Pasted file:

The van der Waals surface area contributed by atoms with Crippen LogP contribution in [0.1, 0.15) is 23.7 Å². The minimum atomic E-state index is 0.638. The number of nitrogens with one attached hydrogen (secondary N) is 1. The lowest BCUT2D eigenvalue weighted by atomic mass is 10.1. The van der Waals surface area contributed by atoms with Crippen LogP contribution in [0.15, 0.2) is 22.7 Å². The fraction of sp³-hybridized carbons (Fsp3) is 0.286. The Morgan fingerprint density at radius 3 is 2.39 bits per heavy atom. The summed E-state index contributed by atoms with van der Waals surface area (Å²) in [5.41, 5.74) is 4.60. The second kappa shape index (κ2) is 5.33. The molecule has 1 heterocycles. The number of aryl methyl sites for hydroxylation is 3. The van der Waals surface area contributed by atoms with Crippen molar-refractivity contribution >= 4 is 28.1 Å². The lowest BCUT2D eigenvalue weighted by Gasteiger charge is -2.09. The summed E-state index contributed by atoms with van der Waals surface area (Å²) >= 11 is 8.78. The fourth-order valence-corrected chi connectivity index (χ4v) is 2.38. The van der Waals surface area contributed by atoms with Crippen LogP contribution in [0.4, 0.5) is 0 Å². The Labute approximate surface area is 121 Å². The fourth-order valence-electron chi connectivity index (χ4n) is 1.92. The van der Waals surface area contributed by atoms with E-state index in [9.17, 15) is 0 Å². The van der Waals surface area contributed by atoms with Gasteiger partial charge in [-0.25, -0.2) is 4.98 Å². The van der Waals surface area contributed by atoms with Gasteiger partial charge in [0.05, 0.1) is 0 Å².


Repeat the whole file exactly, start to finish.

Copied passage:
The van der Waals surface area contributed by atoms with Crippen LogP contribution in [0.1, 0.15) is 23.7 Å². The minimum atomic E-state index is 0.638. The number of nitrogens with one attached hydrogen (secondary N) is 1. The lowest BCUT2D eigenvalue weighted by atomic mass is 10.1. The van der Waals surface area contributed by atoms with Crippen LogP contribution in [0.15, 0.2) is 22.7 Å². The fraction of sp³-hybridized carbons (Fsp3) is 0.286. The Morgan fingerprint density at radius 3 is 2.39 bits per heavy atom. The summed E-state index contributed by atoms with van der Waals surface area (Å²) in [5.41, 5.74) is 4.60. The second kappa shape index (κ2) is 5.33. The molecule has 1 heterocycles. The number of aryl methyl sites for hydroxylation is 3. The van der Waals surface area contributed by atoms with Crippen molar-refractivity contribution >= 4 is 28.1 Å². The lowest BCUT2D eigenvalue weighted by Gasteiger charge is -2.09. The summed E-state index contributed by atoms with van der Waals surface area (Å²) >= 11 is 8.78. The fourth-order valence-corrected chi connectivity index (χ4v) is 2.38. The van der Waals surface area contributed by atoms with Crippen LogP contribution in [0.4, 0.5) is 0 Å². The Labute approximate surface area is 121 Å². The fourth-order valence-electron chi connectivity index (χ4n) is 1.92. The van der Waals surface area contributed by atoms with E-state index in [9.17, 15) is 0 Å². The van der Waals surface area contributed by atoms with Gasteiger partial charge in [-0.25, -0.2) is 4.98 Å². The van der Waals surface area contributed by atoms with Gasteiger partial charge in [0.05, 0.1) is 0 Å².